radical
the symbol used to indicate a root
radical expression
an expression containing a radical symbol
radicand
the number under the radical symbol
rational expression
the quotient of two polynomial expressions
rational numbers
the set of all numbers of the form 𝑚𝑛, where 𝑚 and 𝑛 are integers and 𝑛≠0. Any rational number may be written as a fraction or a terminating or repeating decimal.
real number line
a horizontal line used to represent the real numbers. An arbitrary fixed point is chosen to represent 0; positive numbers lie to the right of 0 and negative numbers to the left.
real numbers
the sets of rational numbers and irrational numbers taken together
scientific notation
a shorthand notation for writing very large or very small numbers in the form 𝑎×10𝑛 where 1≤|𝑎|<10 and 𝑛 is an integer
term of a polynomial
any 𝑎𝑖𝑥𝑖 of a polynomial in the form 𝑎𝑛𝑥𝑛+…+𝑎2𝑥2+𝑎1𝑥+𝑎0
trinomial
a polynomial containing three terms
variable
a quantity that may change value
whole numbers
the set consisting of 0 plus the natural numbers: {0,1,2,3,…}
Units and Review
1.1Real Numbers: Algebra Essentials
Rational numbers may be written as fractions or terminating or repeating decimals. See Example 1 and Example 2.
Determine whether a number is rational or irrational by writing it as a decimal. See Example 3.
The rational numbers and irrational numbers make up the set of real numbers. See Example 4. A number can be classified as natural, whole, integer, rational, or irrational. See Example 5.
The order of operations is used to evaluate expressions. See Example 6.
The real numbers under the operations of addition and multiplication obey basic rules, known as the properties of real numbers. These are the commutative properties, the associative properties, the distributive property, the identity properties, and the inverse properties. See Example 7.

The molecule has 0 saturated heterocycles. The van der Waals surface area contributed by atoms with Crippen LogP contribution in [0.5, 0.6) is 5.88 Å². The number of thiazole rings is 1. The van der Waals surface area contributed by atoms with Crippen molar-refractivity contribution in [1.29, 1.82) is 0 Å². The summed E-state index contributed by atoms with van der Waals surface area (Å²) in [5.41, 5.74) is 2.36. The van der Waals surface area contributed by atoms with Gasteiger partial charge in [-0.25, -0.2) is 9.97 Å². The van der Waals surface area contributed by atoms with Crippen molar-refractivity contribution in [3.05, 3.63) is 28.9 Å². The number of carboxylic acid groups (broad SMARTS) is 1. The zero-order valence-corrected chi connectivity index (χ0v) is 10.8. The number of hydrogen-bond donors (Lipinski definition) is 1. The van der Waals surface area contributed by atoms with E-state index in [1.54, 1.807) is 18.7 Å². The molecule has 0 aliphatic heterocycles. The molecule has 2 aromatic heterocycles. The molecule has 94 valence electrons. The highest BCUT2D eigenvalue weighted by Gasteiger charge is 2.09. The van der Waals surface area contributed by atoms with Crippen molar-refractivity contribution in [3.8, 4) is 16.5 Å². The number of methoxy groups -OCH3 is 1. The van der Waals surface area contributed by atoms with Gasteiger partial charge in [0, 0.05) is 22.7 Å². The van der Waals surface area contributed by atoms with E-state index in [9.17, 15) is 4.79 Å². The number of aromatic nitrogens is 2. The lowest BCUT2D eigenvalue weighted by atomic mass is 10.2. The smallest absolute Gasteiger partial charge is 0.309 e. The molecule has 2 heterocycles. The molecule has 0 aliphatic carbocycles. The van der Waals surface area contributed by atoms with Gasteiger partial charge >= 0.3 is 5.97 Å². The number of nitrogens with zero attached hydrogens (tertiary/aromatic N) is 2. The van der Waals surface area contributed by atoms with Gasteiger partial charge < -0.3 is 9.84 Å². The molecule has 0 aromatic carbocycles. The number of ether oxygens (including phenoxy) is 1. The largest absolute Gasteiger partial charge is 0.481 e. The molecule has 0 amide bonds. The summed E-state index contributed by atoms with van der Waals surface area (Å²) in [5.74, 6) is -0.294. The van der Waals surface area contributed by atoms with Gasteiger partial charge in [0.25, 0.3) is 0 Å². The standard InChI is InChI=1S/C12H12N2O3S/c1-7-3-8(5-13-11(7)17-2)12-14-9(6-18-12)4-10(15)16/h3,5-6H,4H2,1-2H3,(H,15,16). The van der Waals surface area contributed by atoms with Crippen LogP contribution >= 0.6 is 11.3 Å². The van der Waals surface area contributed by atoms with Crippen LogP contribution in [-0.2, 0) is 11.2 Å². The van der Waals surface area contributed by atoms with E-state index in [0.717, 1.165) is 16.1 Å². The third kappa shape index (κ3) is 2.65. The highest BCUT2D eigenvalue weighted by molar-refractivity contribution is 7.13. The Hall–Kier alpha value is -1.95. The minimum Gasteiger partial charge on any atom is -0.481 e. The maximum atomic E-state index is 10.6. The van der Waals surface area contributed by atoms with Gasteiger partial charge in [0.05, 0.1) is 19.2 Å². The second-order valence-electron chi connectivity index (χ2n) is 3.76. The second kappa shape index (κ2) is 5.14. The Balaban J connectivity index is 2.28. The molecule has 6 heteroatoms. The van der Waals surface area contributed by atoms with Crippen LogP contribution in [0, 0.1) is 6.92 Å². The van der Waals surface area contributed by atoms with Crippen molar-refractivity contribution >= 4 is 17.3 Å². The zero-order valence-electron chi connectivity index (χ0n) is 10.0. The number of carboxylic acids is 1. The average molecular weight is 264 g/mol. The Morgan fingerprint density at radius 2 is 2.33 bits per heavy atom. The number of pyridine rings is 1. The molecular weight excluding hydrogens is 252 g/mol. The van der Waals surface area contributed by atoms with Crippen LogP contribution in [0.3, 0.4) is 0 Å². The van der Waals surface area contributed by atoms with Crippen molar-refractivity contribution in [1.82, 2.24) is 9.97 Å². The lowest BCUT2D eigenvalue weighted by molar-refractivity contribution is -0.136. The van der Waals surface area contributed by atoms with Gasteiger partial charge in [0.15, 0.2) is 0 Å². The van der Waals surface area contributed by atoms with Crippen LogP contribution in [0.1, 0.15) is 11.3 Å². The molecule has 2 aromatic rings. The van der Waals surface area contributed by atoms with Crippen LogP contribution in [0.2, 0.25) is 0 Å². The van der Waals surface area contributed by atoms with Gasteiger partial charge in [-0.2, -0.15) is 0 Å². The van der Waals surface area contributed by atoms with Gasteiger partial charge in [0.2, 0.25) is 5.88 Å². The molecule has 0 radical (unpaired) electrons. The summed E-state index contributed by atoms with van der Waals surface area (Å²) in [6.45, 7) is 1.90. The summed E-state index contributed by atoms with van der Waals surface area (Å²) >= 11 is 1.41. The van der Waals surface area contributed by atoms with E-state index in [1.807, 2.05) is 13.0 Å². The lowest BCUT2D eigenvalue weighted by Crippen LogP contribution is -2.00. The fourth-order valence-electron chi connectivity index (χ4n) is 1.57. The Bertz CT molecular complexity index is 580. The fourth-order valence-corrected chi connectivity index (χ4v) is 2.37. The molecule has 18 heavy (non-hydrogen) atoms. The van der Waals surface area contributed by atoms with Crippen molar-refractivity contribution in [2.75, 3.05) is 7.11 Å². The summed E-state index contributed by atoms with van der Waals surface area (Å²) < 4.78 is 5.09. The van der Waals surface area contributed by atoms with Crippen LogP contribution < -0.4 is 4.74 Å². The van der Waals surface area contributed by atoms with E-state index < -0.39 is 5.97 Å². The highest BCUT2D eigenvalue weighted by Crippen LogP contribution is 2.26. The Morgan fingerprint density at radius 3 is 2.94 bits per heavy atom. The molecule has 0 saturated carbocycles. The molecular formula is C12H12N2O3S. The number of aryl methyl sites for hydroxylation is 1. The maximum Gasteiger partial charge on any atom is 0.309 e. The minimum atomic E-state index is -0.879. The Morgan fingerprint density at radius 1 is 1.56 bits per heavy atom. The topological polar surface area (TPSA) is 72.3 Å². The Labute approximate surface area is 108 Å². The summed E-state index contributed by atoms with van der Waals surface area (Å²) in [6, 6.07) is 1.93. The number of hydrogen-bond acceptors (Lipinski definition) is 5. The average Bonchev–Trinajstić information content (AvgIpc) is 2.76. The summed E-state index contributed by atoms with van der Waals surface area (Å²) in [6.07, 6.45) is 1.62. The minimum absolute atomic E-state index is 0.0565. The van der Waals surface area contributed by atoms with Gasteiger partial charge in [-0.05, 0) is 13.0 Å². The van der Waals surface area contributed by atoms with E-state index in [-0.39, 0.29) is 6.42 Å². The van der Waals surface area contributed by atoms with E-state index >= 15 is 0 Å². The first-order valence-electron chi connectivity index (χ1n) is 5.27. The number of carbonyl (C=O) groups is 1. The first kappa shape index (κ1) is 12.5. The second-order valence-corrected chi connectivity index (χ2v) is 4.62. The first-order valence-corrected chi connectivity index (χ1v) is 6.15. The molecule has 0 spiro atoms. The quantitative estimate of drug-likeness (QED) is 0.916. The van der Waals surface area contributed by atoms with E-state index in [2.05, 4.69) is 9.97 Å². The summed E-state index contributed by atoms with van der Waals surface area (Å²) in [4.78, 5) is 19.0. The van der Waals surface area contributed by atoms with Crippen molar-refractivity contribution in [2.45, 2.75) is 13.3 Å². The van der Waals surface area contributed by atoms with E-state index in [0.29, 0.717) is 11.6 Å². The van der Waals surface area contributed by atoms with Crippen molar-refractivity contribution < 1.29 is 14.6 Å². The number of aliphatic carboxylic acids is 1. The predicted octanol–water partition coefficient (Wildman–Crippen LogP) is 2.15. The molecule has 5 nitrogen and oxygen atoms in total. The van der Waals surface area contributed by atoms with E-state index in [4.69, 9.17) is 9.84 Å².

Algebraic expressions are composed of constants and variables that are combined using addition, subtraction, multiplication, and division. See Example 8. They take on a numerical value when evaluated by replacing variables with constants. See Example 9, Example 10, and Example 12
Formulas are equations in which one quantity is represented in terms of other quantities. They may be simplified or evaluated as any mathematical expression. See Example 11 and Example 13.
1.2Exponents and Scientific Notation
Products of exponential expressions with the same base can be simplified by adding exponents. See Example 1.
Quotients of exponential expressions with the same base can be simplified by subtracting exponents. See Example 2.
Powers of exponential expressions with the same base can be simplified by multiplying exponents. See Example 3.
An expression with exponent zero is defined as 1. See Example 4.
An expression with a negative exponent is defined as a reciprocal. See Example 5 and Example 6.
The power of a product of factors is the same as the product of the powers of the same factors. See Example 7.
The power of a quotient of factors is the same as the quotient of the powers of the same factors. See Example 8.
The rules for exponential expressions can be combined to simplify more complicated expressions. See Example 9.
Scientific notation uses powers of 10 to simplify very large or very small numbers. See Example 10 and Example 11.
Scientific notation may be used to simplify calculations with very large or very small numbers. See Example 12 and Example 13.
1.3Radicals and Rational Exponents
The principal square root of a number 𝑎 is the nonnegative number that when multiplied by itself equals 𝑎. See Example 1.
If 𝑎 and 𝑏 are nonnegative, the square root of the product 𝑎𝑏 is equal to the product of the square roots of 𝑎 and 𝑏 See Example 2 and Example 3.
If 𝑎 and 𝑏 are nonnegative, the square root of the quotient 𝑎𝑏 is equal to the quotient of the square roots of 𝑎 and 𝑏 See Example 4 and Example 5.
We can add and subtract radical expressions if they have the same radicand and the same index. See Example 6 and Example 7.